The Role of Other Factors

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It has been noted that there is a high incidence of alcohol abuse in creative individuals, such as artists and writers. This association may mean that alcohol intoxication (and perhaps abuse) increases creativity (perhaps by providing inspiration), that the creative lifestyle makes alcohol abuse more likely (alcoholism may be a disease of loners and individualistic individuals), or that some third factor (childhood experiences or psychosocial influences) increases the likelihood of both creativity and alcohol abuse. Regarding the first possibility, there is some research evidence indicating, for example, that alcohol intoxication does not increase creativity in average individuals. Whatever the reasons, the association of creativity and alcohol abuse does provide a possible explanation for the association between creativity and suicidal behavior because alcohol abuse has been shown clearly to be associated with the likelihood of both fatal and nonfatal suicidal behavior.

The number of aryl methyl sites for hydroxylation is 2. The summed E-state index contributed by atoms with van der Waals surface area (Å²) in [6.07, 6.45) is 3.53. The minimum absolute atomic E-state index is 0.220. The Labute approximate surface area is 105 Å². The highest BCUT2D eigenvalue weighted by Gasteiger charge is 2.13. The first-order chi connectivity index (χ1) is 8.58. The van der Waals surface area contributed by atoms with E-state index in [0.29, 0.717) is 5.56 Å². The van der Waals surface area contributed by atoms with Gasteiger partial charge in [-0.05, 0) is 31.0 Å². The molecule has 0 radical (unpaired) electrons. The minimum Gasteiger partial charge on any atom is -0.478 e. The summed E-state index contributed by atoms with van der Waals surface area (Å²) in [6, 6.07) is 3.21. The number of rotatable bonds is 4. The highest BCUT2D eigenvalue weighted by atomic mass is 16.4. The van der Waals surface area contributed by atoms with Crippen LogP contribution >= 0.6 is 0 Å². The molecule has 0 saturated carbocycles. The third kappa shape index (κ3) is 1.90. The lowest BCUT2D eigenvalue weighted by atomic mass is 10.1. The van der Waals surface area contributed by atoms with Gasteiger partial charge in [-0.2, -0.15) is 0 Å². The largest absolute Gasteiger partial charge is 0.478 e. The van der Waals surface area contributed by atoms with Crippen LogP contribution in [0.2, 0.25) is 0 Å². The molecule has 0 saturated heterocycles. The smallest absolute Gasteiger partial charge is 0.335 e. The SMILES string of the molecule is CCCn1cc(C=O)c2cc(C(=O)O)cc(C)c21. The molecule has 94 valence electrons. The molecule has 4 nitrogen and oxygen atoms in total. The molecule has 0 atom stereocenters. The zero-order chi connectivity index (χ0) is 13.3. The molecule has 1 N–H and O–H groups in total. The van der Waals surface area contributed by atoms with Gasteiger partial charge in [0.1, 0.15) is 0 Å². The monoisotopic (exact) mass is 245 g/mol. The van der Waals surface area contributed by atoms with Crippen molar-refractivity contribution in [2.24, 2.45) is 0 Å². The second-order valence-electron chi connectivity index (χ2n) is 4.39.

Other psychological and social factors may increase suicide risk in creative people. Stack proposed a multicausal model of occupation-related suicide risk encompassing demographic factors (e.g., gender and age of individuals usually engaged in a profession), internal occupational stress, psychiatric morbidity (i.e., the extent to which a profession may attract or retain individuals at psychiatric risk for suicide), and opportunity factors (i.e., access to means of suicide). In the case of the artistic professions, the high suicide rate seems to be related to high levels of occupational stress, especially the risk of rejection of personal products, and psychiatric morbidity, especially affective disorders. For instance, several occupational stress factors operated among American jazz musicians mentioned earlier which might have increased their vulnerability to mental health problems: racial issues, low wages, extensive touring, and the easy availability of drugs (especially heroin), alcohol and casual sex.

Sensation-seeking or the tendency to seek novel, varied, complex, and intense sensations and experiences and the willingness to take risks for the sake of such experiences is a personality trait linked to borderline and antisocial personality disorders, as well as to creativity via a preference for complexity and abstraction in art and a tendency for divergent thinking. It may also predispose creative individuals to disinhibition and thrill and adventure seeking: social drinking, experimentation with drugs, and a liking for parties, casual sex, and other risk-taking, impulsive, and self-destructive behaviors which, in extreme cases, may lead to suicide.

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